As record high temperatures for this time of year crossed the state of California, utility companies conducted rolling blackouts affecting more than 410,000 homes and businesses over the weekend. A total of 20 record highs for August 14 and 15 were set or tied in 15 cities across the state, with the most remarkable being 105 degrees Fahrenheit in the coastal city of Santa Cruz, breaking the last record of 96 set 114 years ago. In a troubling indicator of climate change, 13 of the previous records were set last year. According to the National Weather Service (NWS), highs in inland areas will continue to reach 100 to 110 F through the middle of next week. The NWS has issued excessive heat warnings for much of the country west of the Rocky Mountains. Maximum temperatures have been 5 to 15 degrees above normal in interior areas and could rival conditions last seen during the deadly July 2006 North American heat wave, which killed at least 147 people in California, according to coroner reports. A 2009 study in the journal Environmental Research estimated that the number of deaths due to that heatwave was in fact two to three times higher. As National Weather Service meteorologist Bruno Rodriguez noted in a video briefing, “the cumulative effect from so many days of above-average temperatures is definitely going to act to increase the overall heat risk.” A study this year in the journal Environmental Epidemiology estimated that, nationally, about 5,600 deaths are attributable to heat annually, more than from any other weather-related cause. Extreme heat disproportionately affects children and the elderly, and the vast majority of deaths occur in poor and working-class neighborhoods. A 2019 study from USC, published in Environmental Research Letters, found that 31 percent of residential homes in the Greater Los Angeles area did not have access to air conditioning. “Cooling stations” have been opened in some districts, but with limited capacity due to social-distancing measures. The elderly and people with preexisting medical conditions, among the most vulnerable to both overheating and COVID-19, will now have to choose between extreme heat and exposing themselves to infection. And as sociology professor Eric Klinenberg recently commented to the LA Times, “social isolation combined with extreme heat is a proven killer.”
The heatwave comes during a pandemic which has intensified an already intense crisis for working families. Unemployment was 19.4 percent in LA county as of August 3, almost 1 million people. A 2020 study by UCLA’s Institute on Inequality and Democracy estimated that there are 449,000 individuals who are unemployed, with no income, living in rental housing in Los Angeles County, putting them at high risk for homelessness. For the millions of people who will be affected by extreme heat in the coming week, not to mention the tens of thousands of homeless, the health risks will be compounded by the negligence of profit-driven utility companies and the utter inadequacy of infrastructure. Rolling blackouts affected over 130,000 people in Southern California Friday after the state ordered utilities to decrease power output by 1,000 megawatts due to the increased demand. Blackouts continued Saturday evening after a 470-megawatt power plant unexpectedly went offline, with utility companies cutting power to 130,000 people in southern California and 220,000 people in the Central Coast and Central Valley areas. This was the first time that state officials were forced to institute rolling blackouts due to an energy shortfall since the 2001 California electricity crisis. The 2001 crisis occurred after market manipulation by energy companies, chiefly Enron, caused energy prices to increase by 800 percent, leading to a series of blackouts that affected millions of people and cost the state over $40 billion. Of course, for many in California, blackouts have become commonplace, as the state’s wildfire seasons have become ever more severe. In October and November of 2019, Pacific Gas and Electric, California’s utility monopoly, cut power to over 3 million people to reduce the risk of electric ignitions and avoid legal liability for wildfires. Many were without power for nearly a week. Lisa Murkowski, chairman of the Senate Energy and Natural Resources Committee, told a December 2019 hearing that, “Wildfire blackouts could be California’s new normal for the next 10 to 30 years, or even longer.” In other words, working people should accept decades of regular blackouts as an inevitability, even as the state’s billionaires amass vast wealth.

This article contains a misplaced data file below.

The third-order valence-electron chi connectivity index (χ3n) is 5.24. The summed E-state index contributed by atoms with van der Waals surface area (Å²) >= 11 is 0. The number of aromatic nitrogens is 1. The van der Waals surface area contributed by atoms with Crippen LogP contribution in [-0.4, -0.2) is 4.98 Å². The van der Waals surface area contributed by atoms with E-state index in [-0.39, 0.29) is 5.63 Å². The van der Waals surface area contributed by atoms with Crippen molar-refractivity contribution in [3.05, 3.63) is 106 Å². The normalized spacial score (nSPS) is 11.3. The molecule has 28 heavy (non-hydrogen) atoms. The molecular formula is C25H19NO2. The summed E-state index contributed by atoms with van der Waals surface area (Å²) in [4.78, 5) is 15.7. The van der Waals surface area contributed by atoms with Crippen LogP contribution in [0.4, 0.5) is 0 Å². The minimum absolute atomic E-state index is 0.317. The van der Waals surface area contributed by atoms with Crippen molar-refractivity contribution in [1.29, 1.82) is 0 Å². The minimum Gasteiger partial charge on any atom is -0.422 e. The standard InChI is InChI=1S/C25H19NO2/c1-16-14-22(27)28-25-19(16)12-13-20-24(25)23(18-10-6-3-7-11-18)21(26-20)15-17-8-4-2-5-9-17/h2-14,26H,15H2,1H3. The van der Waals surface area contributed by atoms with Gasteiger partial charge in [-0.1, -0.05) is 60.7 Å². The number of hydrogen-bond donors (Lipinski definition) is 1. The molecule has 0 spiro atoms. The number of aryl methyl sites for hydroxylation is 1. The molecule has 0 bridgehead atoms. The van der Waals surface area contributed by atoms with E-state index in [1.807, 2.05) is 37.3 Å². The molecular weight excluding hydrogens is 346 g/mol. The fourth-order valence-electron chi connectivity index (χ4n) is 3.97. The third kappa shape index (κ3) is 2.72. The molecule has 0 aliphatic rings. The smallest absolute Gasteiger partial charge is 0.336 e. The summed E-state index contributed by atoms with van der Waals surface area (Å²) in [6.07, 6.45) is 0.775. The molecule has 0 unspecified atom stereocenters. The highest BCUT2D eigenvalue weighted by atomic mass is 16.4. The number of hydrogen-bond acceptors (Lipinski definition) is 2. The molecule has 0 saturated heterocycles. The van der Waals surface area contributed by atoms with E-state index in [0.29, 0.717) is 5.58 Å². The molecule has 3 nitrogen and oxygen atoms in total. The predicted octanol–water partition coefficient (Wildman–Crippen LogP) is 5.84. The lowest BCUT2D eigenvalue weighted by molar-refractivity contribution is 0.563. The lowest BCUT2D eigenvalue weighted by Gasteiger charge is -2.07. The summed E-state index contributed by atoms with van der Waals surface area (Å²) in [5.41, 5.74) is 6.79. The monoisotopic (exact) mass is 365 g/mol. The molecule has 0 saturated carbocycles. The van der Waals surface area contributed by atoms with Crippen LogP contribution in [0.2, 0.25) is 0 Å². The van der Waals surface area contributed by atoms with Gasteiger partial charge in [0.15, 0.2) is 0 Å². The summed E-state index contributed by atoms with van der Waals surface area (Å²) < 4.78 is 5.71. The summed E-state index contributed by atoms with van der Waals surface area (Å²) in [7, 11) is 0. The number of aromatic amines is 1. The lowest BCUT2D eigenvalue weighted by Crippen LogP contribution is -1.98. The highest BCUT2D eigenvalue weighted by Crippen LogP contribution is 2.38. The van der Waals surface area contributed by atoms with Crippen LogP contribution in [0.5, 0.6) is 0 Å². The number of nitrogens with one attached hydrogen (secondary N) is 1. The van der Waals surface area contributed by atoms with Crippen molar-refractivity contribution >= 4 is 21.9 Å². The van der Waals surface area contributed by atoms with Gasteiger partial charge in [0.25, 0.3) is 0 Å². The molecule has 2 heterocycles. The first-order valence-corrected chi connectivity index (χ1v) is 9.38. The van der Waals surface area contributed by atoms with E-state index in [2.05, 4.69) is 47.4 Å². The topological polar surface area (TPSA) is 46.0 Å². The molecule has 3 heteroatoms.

While ample resources exist to update California’s aging energy infrastructure and prevent wildfires, state lawmakers have no such intentions. The state has systematically cut funding for social infrastructure, and private utilities have intransigently refused to take basic steps to mitigate the wildfire danger. During the first three months of the COVID-19 pandemic, the 154 billionaires in the state collectively amassed an additional $174.4 billion, only slightly less than California’s entire $202.1 billion budget for the current fiscal year. Meanwhile, California Governor Gavin Newsom has proposed cutting $681 million from the state budget for environmental protection. Extreme temperatures and drought conditions, which lengthen the fire season and increase the risk of wildfires, will continue to intensify as the effects of climate change become increasingly severe. The Lake Fire, which started in Los Angeles County last Wednesday, grew over the weekend to more than 17,000 acres. By Sunday evening it was only 12 percent contained and hundreds were ordered to evacuate. Across northern California, the heat contributed to high wind thunderstorms, sparking several wildfires and minor evacuations in Monterey County. So far, firefighters have successfully prevented the fires from growing out of control, but these events will be far more likely in the future. A 2019 USC study in Environmental Research Letters found that the number of extreme heat days—those with temperatures above 95 degrees Fahrenheit—will more than double by 2070 in urban South Los Angeles.